The recent announcement by the Scottish government of the date of the Independence referendum – 18th September 2014, has brought out the usual Unionist bluster and lies. First up were the complaints about why we have to wait 18 months before the vote. This from parties that were positively hostile to any referendum. Parties that, if they had co-operated with the SNP in the previous parliament, could have had the referendum over and done with three years ago. Parties that repeatedly and loudly complain that there are still so many unanswered questions about independence. If so, then waiting 18 months can only be a good idea. We want people to be properly informed when they come to vote in 2014. Just a pity that the Unionists do not seem to be interested in providing any clarity.
One example came from Johann Lamont who yesterday once again claimed that we do not know what currency an independent Scotland will use. Now you would have to have been away on Mars for the past year not to know the answer to this question. The SNP have repeatedly made it clear that an independent Scotland would continue to use the pound sterling. Now you might not like this answer and you might want to ask some questions about how this would work, but to claim that there has been no answer is to put it simply, to lie.
It is amazing how Unionists demand again and again that those in favour of independence spell out in detail, with every t crossed, just what will happen in an independent Scotland in three, four or five years time. But what about the UK? Can any of our Unionist politicians tell us exactly what will happen in the UK in three, four or five years time? Of course not and it is disgraceful that our media, including the supposedly neutral and balanced BBC never challenge the Unionists to do so. An issue of particular interest to me is what will happen to our state pension in the years to come? If we vote no, will we all get a guarantee from George Osborne or David Cameron as to what the state pension will be in three, four or five years time? One that was legally enforceable? And if not, then why not? Or are we to just trust good old George to manage the economy for the benefit of us all?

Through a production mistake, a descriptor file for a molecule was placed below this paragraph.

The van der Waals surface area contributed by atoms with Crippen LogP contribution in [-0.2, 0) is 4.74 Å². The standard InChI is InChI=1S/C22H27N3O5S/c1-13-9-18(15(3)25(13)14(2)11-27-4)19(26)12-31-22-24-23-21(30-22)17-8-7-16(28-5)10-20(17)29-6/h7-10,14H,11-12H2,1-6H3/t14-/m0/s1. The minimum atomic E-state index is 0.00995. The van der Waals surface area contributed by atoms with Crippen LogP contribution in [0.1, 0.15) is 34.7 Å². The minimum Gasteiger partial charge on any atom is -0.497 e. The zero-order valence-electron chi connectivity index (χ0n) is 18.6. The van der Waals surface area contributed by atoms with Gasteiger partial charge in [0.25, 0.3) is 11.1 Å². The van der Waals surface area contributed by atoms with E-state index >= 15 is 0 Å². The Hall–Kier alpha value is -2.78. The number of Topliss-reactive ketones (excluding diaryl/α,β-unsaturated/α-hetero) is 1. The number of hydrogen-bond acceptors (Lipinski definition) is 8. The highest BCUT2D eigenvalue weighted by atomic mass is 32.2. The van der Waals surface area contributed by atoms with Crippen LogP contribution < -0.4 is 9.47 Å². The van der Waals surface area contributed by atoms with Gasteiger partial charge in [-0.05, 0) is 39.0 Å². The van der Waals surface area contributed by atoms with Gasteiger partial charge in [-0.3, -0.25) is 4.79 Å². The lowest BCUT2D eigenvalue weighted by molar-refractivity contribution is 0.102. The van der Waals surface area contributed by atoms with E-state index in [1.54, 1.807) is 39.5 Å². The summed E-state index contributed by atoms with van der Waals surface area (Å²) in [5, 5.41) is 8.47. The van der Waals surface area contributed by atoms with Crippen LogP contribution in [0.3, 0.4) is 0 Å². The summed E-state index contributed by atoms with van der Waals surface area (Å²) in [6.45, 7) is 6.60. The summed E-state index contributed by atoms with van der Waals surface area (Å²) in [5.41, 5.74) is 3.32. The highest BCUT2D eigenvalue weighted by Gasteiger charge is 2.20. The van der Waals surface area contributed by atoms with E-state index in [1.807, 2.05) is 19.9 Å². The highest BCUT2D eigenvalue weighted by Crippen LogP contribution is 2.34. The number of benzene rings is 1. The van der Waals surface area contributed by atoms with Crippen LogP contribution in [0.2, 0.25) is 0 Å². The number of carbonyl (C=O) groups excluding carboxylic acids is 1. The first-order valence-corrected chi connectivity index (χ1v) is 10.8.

Specific questions about the future have nothing to do with the referendum which is about should Scotland be independent. Part of the problem is that most Unionists are more than happy to spread confusion on this issue. So than instead of debating the merits of independence, we get sidetracked into a debate about what an independent Scotland might decide to do. For the point of independence is that it will in future be the people who live in Scotland who get to decide on all these matters, whether it is the currency, pensions, defence, welfare benefits etc. A glaring example of this confusion was to be found in the latest piece on Scotland by Ed Jacobs, who writes for the online journal, Left Foot Forward. There he demands that Alex Salmond tells us what he thinks independence means and looks like. Ed Jacobs must lead a most restricted life, if he does not know what independence means. Nobody knows what things will look like in the future, neither in the UK, nor in Germany or anywhere else. If Ed Jacobs and his Unionist friends really do not know what independence means they could usefully ask the Embassies of the many independent countries in the world just what independence means. To help them out I can direct them to this article by Lithuanian commentator Artūras Račas. His piece is suitably entitled, Silly Questions. In it he replies to those Lithuanians who, 20 years after independence were unhappy with their government and were asking is this how we imagined our independence twenty years ago. As he puts it, “One cannot imagine independence one way or another. It cannot be good or bad, democratic or otherwise, socially-oriented or liberal. It has no bearing on the price of milk, meat, heating, pensions, sick leave or minimal wage, it does not determine life expectancy or demographic situation. It simply is or, alternatively, is not.” Once independent, we can imagine what we would want our independent state to become. But first we need to be independent. To paraphrase Račas, the fundamental question facing Scotland in 2014 is, do we want to continue being a national minority within the British state or are we mature enough to have our own state? 20 years ago the Lithuanians decided in their referendum that they were mature enough to have their own state, which is why today Lithuania is both independent and a state. If the Lithuanians can do it, why not us?